All this points to a difficult programme for just one country to implement. The good news is that Africa as a whole is waking up, and that the African continental free trade area is being put in place. We can work together; we can define competitive advantages per country so as not to compete with each other; we can pool funds – private or public ones, the atter coming from local finance laws or from international donors – to create training institutes for our young people. We can structure value chains over several countries – and perhaps we will soon have Beninese cotton producers as suppliers at Afritex. We can create strong links between future industrial hubs and technology hubs so that ‘made in Africa’ digital solutions support the real economy on the continent – and I am sure that beyond consumer applications, there is an incredible market for digital developers who want to move forward in B2B with us, the industrialists. We can ask ourselves the right questions now and elaborate a structured and efficient approach. We have so much to build that there is room for everyone. Competition should not be a hindrance and should not drive our efforts.All the countries of the continent can benefit from this approach if an effective dialogue and concerted plans at the regional level are put in place.


So, let us all get to the drawing board. It is time for us to move from the “Africa we want” of the African Union’s 2063 agenda to the “Africa we live in”. And industrial players – of all sizes, not just the big ones – need to be able to work better and in coordination with policy makers. I call for the creation of regional and multidisciplinary working groups in each region of the continent, bringing together ministries of industry, ministries of employment, professional federations, banks and regional donors, financial experts capable of helping us develop a real pro-industry tax system, but also representatives of tech clusters, in order to work on concrete and operational proposals within the framework of the AfCFTA. These working groups should define in each region: the priority sectors for industrialization, the countries that should be the first to start because they have already a catchment area, the regional specialization strategy, the needs in terms of development and skills transfers – the most industrialised countries in Africa today certainly have a role to play. Let us work together, develop recommendations inspired by the field in each region as a first step, and then let us move towards pan-African coordination. Let us work together, in a collective approach. In Africa, the ‘silo’ strategy does not lead to results – when the approach is only country by country, each with “its” industrial plan focusing on actions within national borders, validated by a large international consulting firm not always aware of the realities on the ground, often difficult to finance, and sometimes written just to satisfy specific political objectives without any follow-up. The silos are weakening us because they help other countries export to Africa.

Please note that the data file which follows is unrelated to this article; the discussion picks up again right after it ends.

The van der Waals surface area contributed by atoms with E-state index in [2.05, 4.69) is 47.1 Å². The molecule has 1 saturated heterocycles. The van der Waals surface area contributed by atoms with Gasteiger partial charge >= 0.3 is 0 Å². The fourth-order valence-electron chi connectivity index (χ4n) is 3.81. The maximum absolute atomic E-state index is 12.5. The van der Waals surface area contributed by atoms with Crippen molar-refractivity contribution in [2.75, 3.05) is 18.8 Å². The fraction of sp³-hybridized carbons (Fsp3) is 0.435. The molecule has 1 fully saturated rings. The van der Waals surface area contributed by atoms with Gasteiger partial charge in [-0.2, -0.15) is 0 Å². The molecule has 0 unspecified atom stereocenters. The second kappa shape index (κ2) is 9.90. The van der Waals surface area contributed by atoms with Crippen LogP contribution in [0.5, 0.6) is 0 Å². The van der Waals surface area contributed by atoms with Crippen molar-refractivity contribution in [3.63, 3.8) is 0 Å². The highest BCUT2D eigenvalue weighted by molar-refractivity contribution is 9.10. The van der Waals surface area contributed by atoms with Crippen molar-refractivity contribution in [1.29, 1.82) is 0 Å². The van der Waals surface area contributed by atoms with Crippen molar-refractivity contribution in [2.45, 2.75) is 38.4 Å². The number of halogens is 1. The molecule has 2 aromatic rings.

Real power is collective power. And industrializing the continent is the most beautiful collective project we can all take part to.


¨Ibrahima Sarr is General Manager of Multi-Industries Group